Pam Richter – Class of 2011
April 29, 2010
As the trees (and pollen) are in full bloom across Elon’s campus, more students enjoy sitting by Elon’s Lake Mary Nell. While many students today see it as a place to study or to catch some rays, it also has a unique history.
In 1985, it was named in recognition of a gift from Maurice Jennings and the Gordon-Jennings family. The group pledged $100,000, according to an article in the Magazine of Elon, to the Fine Arts Center in honor of Mary Nell Jennings, the daughter of Maurice and Patricia Gordon Jennings. Maurice is a 1957 Elon graduate and the founder of Biscutville.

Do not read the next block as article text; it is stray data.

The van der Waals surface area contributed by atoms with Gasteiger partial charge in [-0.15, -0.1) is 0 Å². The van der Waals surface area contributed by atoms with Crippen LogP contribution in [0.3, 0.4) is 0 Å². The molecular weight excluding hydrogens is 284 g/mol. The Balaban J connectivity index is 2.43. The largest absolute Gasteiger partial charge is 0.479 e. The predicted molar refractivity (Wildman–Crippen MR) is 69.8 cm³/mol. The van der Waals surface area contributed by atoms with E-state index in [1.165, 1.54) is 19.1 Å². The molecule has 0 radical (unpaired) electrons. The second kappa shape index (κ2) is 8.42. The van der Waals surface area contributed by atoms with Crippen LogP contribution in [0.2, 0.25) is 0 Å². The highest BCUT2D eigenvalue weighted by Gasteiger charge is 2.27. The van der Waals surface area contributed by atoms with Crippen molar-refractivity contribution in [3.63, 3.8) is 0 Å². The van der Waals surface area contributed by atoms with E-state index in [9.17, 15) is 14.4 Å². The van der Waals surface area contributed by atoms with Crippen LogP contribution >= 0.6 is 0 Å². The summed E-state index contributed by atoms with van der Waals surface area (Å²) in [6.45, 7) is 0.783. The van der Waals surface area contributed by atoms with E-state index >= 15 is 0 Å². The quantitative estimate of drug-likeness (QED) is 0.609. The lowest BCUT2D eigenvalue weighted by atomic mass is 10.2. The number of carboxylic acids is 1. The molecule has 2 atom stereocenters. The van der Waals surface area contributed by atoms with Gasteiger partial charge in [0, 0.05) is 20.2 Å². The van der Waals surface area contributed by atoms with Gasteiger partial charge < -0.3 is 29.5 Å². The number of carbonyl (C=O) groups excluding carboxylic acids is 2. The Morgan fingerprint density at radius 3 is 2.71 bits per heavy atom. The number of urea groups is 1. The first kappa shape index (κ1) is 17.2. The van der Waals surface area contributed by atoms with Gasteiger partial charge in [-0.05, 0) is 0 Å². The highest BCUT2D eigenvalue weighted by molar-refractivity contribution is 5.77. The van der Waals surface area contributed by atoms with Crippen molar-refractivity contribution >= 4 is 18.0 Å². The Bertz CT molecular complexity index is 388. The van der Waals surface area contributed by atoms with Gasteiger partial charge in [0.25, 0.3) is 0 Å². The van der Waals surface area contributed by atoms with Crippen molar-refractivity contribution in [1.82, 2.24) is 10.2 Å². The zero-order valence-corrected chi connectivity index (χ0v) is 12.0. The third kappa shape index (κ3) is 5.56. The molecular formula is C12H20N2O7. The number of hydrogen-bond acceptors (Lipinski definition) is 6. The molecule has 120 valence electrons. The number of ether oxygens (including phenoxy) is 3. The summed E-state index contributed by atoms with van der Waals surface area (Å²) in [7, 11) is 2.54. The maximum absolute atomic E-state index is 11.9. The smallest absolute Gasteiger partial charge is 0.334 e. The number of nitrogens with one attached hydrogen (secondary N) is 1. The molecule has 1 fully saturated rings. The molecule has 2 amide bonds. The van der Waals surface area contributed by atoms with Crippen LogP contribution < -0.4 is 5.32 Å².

Most recently, the lake has been home to the Polar Bear Plunge. The event that began in January 2004, has students dive into the lake during the middle of January to collect prizes in the water.
But most students who embark in the Polar Bear Plunge may not realize what type of fish make their home in the lake. For an Elon freshman in 1987, he was unaware of this as well.
In February 1987, Joel Newfang caught a 40-pound carp out of Lake Mary Nell. At the time it was believed that it was the largest fish caught in the lake. Newfang named the fish Theodore. Newfang began charging people a penny to see him, before he ultimately released him back into the lake.